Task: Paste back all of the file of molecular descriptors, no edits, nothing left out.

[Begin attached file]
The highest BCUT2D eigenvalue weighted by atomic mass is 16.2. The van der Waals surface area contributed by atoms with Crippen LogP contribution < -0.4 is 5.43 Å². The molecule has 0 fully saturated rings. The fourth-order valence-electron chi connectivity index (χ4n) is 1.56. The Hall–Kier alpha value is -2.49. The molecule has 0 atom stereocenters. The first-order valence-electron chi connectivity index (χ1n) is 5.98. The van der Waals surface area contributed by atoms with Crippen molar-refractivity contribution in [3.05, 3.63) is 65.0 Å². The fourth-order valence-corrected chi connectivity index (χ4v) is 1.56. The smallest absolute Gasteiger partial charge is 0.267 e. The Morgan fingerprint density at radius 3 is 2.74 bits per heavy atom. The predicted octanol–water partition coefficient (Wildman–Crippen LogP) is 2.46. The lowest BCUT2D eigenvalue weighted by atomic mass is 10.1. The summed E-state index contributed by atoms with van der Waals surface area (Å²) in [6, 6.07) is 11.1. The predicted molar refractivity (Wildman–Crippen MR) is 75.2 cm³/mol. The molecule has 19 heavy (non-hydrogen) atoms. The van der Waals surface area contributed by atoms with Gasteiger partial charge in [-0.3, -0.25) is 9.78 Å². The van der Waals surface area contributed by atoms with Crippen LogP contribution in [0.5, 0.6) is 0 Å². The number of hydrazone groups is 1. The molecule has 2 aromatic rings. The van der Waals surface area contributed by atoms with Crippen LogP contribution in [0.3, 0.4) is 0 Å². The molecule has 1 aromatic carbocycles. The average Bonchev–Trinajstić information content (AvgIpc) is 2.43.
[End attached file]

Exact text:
The highest BCUT2D eigenvalue weighted by atomic mass is 16.2. The van der Waals surface area contributed by atoms with Crippen LogP contribution < -0.4 is 5.43 Å². The molecule has 0 fully saturated rings. The fourth-order valence-electron chi connectivity index (χ4n) is 1.56. The Hall–Kier alpha value is -2.49. The molecule has 0 atom stereocenters. The first-order valence-electron chi connectivity index (χ1n) is 5.98. The van der Waals surface area contributed by atoms with Crippen molar-refractivity contribution in [3.05, 3.63) is 65.0 Å². The fourth-order valence-corrected chi connectivity index (χ4v) is 1.56. The smallest absolute Gasteiger partial charge is 0.267 e. The Morgan fingerprint density at radius 3 is 2.74 bits per heavy atom. The predicted octanol–water partition coefficient (Wildman–Crippen LogP) is 2.46. The lowest BCUT2D eigenvalue weighted by atomic mass is 10.1. The summed E-state index contributed by atoms with van der Waals surface area (Å²) in [6, 6.07) is 11.1. The predicted molar refractivity (Wildman–Crippen MR) is 75.2 cm³/mol. The molecule has 19 heavy (non-hydrogen) atoms. The van der Waals surface area contributed by atoms with Gasteiger partial charge in [-0.3, -0.25) is 9.78 Å². The van der Waals surface area contributed by atoms with Crippen LogP contribution in [0.5, 0.6) is 0 Å². The number of hydrazone groups is 1. The molecule has 2 aromatic rings. The van der Waals surface area contributed by atoms with Crippen LogP contribution in [0.3, 0.4) is 0 Å². The molecule has 1 aromatic carbocycles. The average Bonchev–Trinajstić information content (AvgIpc) is 2.43.